There is a dawning realisation that Japan just can't cope with this attack, and this fiddling while Fukuoka burns shows the weakness of democracy.  In a landscape of vested interests, politicians are scared of taking risks and unwilling to make unpopular, risky sacrifices.

You'd expect the inhabitants of Fukuoka to feel upset at being abandoned, and they are, initially at least.  However, not everyone is distraught, and as time passes, many people start to think that it's time to get on with life.  Having been abandoned by Tokyo (which sees them as country hicks anyway), the locals begin to cooperate more willingly with the 'Koryos'.  It's a Stockholm Syndrome of sorts, and the daily television broadcasts by a photogenic and charismatic Korean soldier help make the occupation more palatable.  Only those locals who have closer dealings with the Koreans know that the friendliness doesn't extend much below the surface.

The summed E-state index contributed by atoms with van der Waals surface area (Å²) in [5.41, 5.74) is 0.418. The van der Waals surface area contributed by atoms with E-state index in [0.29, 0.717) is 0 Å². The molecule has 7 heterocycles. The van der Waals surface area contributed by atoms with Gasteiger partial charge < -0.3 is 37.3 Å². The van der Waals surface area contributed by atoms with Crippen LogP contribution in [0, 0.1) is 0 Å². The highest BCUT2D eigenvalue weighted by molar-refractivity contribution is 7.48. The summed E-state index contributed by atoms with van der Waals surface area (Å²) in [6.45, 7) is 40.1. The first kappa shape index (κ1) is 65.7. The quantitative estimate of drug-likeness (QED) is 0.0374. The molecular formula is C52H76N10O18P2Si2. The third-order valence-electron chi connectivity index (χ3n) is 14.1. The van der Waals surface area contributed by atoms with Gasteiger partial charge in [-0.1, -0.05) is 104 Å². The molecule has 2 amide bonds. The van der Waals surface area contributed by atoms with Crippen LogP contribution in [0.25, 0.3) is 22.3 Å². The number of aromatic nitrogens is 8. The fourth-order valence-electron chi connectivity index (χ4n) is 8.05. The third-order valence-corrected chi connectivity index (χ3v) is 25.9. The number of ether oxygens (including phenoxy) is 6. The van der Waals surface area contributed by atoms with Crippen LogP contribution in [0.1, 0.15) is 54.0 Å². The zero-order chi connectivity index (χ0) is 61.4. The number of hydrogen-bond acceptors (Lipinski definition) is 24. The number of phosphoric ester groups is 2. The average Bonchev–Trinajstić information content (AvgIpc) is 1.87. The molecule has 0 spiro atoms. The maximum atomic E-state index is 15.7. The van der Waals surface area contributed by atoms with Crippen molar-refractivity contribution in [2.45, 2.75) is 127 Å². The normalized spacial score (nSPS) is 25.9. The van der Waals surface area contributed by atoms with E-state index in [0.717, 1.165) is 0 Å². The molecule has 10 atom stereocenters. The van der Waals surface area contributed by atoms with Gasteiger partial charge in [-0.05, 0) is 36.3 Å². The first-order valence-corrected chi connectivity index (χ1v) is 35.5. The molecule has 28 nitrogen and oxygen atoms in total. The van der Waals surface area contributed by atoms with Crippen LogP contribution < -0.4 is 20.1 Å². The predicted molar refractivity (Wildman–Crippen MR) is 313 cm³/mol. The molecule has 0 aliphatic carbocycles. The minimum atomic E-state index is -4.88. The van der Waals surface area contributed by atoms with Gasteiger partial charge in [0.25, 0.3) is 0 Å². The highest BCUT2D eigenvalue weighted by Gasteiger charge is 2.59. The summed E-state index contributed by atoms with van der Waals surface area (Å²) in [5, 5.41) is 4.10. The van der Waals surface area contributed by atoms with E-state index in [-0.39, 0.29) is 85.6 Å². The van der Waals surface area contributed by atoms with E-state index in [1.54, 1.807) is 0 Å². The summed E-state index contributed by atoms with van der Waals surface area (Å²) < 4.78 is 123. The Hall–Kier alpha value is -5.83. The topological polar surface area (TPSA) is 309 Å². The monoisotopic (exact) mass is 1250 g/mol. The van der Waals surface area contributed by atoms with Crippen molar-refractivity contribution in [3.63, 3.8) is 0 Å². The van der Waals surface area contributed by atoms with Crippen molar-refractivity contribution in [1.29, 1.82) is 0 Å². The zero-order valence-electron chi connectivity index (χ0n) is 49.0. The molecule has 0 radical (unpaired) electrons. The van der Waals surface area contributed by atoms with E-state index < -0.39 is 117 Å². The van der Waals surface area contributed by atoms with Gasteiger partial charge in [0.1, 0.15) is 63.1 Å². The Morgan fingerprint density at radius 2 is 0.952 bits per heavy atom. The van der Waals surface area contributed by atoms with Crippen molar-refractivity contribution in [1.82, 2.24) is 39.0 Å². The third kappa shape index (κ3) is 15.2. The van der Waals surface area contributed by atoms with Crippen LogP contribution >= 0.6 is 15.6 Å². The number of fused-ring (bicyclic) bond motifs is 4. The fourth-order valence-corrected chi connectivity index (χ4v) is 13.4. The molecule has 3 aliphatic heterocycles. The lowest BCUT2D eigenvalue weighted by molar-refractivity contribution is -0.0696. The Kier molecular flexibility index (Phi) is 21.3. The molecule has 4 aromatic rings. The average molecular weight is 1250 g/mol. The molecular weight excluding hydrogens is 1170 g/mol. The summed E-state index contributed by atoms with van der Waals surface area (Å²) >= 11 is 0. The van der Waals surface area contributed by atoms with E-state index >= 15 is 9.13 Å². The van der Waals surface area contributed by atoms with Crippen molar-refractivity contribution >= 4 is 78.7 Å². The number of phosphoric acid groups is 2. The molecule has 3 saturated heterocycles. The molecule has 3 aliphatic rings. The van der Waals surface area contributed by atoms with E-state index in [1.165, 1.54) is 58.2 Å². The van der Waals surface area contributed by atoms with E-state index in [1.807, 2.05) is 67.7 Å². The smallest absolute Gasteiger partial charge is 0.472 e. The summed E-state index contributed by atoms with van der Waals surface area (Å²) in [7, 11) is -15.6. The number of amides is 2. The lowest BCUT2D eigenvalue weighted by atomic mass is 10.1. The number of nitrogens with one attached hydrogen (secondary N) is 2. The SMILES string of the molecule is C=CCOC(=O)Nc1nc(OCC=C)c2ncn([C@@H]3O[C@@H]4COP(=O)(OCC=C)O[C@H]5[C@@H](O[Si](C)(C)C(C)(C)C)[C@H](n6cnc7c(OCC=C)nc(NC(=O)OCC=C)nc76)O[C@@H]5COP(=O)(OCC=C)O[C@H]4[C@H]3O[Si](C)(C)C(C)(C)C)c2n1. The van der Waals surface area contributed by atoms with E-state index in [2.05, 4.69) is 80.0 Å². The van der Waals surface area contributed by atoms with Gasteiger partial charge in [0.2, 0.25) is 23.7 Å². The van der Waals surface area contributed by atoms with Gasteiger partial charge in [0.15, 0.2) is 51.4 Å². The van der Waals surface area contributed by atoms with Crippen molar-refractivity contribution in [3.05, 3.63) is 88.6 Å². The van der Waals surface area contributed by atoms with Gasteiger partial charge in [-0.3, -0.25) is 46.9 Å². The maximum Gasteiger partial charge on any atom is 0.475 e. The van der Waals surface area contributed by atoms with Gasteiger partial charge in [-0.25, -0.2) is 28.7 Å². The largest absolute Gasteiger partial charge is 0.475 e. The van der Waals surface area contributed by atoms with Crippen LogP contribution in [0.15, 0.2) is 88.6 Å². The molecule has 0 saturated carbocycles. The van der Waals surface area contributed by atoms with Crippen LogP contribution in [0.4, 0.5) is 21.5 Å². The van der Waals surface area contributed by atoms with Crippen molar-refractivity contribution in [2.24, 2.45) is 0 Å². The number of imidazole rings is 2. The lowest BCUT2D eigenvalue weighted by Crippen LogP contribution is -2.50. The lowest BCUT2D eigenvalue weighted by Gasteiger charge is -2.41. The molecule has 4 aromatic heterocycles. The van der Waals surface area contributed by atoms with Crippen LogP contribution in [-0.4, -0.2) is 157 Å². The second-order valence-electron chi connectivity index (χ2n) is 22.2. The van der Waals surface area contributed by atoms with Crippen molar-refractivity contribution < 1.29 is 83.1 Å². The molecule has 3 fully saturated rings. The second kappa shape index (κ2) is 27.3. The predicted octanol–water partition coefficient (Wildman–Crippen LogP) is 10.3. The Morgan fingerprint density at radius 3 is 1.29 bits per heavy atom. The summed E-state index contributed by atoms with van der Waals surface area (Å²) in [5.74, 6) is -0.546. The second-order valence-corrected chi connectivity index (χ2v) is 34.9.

So, with the Japanese government neglecting its responsibilities, it's inevitably left to the outcasts, the dregs of society, to do something about it.  One of the survivors of the apocalyptic events of of Popular Hits of the Showa Era has gathered a gang of misfits around him, and unable to fit into society, they don't have same inhibitions as most Japanese people.  While they initially see the invaders as kindred spirits, eventually they decide that this is the real enemy - and set about plotting a way to bring the invaders down for good :)